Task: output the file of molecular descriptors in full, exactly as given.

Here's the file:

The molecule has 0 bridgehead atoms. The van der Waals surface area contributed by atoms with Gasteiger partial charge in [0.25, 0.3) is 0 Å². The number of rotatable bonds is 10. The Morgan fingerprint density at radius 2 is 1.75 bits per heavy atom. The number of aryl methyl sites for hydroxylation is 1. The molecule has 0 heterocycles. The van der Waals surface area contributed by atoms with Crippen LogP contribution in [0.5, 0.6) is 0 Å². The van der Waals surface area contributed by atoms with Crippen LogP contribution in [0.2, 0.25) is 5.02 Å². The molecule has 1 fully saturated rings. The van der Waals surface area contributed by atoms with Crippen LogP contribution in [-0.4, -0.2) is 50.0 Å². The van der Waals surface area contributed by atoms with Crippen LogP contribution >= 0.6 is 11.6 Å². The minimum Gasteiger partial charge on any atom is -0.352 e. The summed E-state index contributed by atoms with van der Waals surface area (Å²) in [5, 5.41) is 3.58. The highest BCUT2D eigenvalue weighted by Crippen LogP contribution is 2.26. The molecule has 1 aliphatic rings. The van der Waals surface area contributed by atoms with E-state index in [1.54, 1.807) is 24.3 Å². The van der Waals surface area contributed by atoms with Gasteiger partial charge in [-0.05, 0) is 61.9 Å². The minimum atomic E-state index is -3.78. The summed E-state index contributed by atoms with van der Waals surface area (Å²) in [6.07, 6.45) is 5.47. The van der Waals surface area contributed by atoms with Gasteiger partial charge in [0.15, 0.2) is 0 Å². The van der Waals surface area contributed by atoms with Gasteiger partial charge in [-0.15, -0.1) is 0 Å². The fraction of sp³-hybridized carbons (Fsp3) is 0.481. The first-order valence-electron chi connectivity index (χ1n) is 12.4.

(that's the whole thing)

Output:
The molecule has 0 bridgehead atoms. The van der Waals surface area contributed by atoms with Gasteiger partial charge in [0.25, 0.3) is 0 Å². The number of rotatable bonds is 10. The Morgan fingerprint density at radius 2 is 1.75 bits per heavy atom. The number of aryl methyl sites for hydroxylation is 1. The molecule has 0 heterocycles. The van der Waals surface area contributed by atoms with Crippen LogP contribution in [0.5, 0.6) is 0 Å². The van der Waals surface area contributed by atoms with Crippen LogP contribution in [0.2, 0.25) is 5.02 Å². The molecule has 1 fully saturated rings. The van der Waals surface area contributed by atoms with Crippen LogP contribution in [-0.4, -0.2) is 50.0 Å². The van der Waals surface area contributed by atoms with Crippen LogP contribution >= 0.6 is 11.6 Å². The minimum Gasteiger partial charge on any atom is -0.352 e. The summed E-state index contributed by atoms with van der Waals surface area (Å²) in [5, 5.41) is 3.58. The highest BCUT2D eigenvalue weighted by Crippen LogP contribution is 2.26. The molecule has 1 aliphatic rings. The van der Waals surface area contributed by atoms with E-state index in [1.54, 1.807) is 24.3 Å². The van der Waals surface area contributed by atoms with Gasteiger partial charge in [-0.05, 0) is 61.9 Å². The minimum atomic E-state index is -3.78. The summed E-state index contributed by atoms with van der Waals surface area (Å²) in [6.07, 6.45) is 5.47. The van der Waals surface area contributed by atoms with Gasteiger partial charge in [0.15, 0.2) is 0 Å². The van der Waals surface area contributed by atoms with Gasteiger partial charge in [-0.15, -0.1) is 0 Å². The fraction of sp³-hybridized carbons (Fsp3) is 0.481. The first-order valence-electron chi connectivity index (χ1n) is 12.4.